Last month, CAA Legislative Director Santosh Seeram-Santana joined a multiracial coalition of non-English speaking community members at a state assembly budget hearing to demand improvements in language access at the EDD, the state agency that handles unemployment claims. Their testimony paid off when, on February 4, Asm. David Chiu introduced Assembly Bill 401. The legislative process could take months, but if successful, Chiu’s bill could alleviate language barriers for millions of Californians by requiring EDD to increase the number of multilingual phone lines, ensure the translation of application forms and other critical documents, and require EDD to communicate with claimants in their preferred language.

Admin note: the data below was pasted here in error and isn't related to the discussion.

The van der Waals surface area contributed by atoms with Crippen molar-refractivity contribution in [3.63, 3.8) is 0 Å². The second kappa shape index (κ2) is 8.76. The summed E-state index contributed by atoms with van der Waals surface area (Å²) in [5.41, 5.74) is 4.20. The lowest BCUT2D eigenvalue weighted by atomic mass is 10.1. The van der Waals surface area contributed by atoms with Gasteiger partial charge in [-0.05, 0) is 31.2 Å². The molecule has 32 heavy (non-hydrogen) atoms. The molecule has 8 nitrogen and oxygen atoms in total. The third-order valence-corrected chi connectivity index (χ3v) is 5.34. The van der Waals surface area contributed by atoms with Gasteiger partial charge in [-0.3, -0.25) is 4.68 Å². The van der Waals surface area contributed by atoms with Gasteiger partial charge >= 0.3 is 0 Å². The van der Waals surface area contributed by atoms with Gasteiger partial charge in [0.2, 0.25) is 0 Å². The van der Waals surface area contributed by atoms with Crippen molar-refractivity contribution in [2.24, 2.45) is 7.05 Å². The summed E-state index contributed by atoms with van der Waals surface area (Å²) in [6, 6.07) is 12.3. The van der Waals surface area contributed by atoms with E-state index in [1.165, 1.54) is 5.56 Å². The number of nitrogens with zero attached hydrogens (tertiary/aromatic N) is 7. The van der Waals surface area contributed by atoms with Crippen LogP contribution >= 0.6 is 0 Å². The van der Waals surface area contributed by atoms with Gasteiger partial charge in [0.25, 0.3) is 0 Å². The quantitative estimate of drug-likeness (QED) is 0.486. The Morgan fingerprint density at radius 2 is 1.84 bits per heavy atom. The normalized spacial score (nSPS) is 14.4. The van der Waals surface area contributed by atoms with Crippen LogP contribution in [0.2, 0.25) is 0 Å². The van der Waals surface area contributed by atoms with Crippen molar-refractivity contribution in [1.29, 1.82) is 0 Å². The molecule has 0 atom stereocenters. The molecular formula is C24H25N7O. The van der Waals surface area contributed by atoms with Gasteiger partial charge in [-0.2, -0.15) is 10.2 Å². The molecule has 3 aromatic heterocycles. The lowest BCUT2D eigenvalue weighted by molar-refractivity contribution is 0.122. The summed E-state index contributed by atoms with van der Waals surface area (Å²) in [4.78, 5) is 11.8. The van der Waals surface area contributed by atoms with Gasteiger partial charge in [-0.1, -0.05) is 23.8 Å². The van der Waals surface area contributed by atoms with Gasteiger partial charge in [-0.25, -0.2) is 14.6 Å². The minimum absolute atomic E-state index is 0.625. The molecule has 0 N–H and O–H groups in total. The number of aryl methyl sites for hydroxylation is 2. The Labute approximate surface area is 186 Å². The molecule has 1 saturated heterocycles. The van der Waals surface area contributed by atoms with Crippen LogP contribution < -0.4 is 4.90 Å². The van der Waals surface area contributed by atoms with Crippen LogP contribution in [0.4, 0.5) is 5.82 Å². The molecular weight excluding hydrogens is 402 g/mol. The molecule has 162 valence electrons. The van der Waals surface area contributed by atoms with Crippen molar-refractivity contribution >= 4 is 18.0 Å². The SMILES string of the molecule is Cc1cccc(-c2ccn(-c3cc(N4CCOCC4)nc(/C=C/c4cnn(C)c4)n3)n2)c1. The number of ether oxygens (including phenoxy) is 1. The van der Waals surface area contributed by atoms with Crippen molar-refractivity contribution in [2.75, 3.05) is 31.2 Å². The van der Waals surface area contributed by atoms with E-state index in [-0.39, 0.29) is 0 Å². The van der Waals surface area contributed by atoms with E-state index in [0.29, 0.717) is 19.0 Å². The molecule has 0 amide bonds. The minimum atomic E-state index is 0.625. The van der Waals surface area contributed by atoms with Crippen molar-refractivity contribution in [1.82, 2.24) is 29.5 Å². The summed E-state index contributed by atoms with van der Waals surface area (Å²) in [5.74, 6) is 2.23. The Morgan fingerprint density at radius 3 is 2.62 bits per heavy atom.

CAA Helps AAPI Communities Navigate Changes to U.S. Immigration Policy 

From the restoration of the Deferred Action for Childhood Arrivals (DACA) program to the reunification of families separated during the Trump administration, President Biden has made a number of sweeping changes to U.S. immigration just weeks into his first term. To keep our communities informed about the future implications of a Biden-Harris administration for Chinese immigrants, CAA facilitated several virtual events, including an immigrant rights workshop and a media briefing where community members, immigrant advocates, and members of the Chinese-language press asked questions and shared concerns about family-based immigration, the naturalization process, and the future of the public charge rule, to name a few.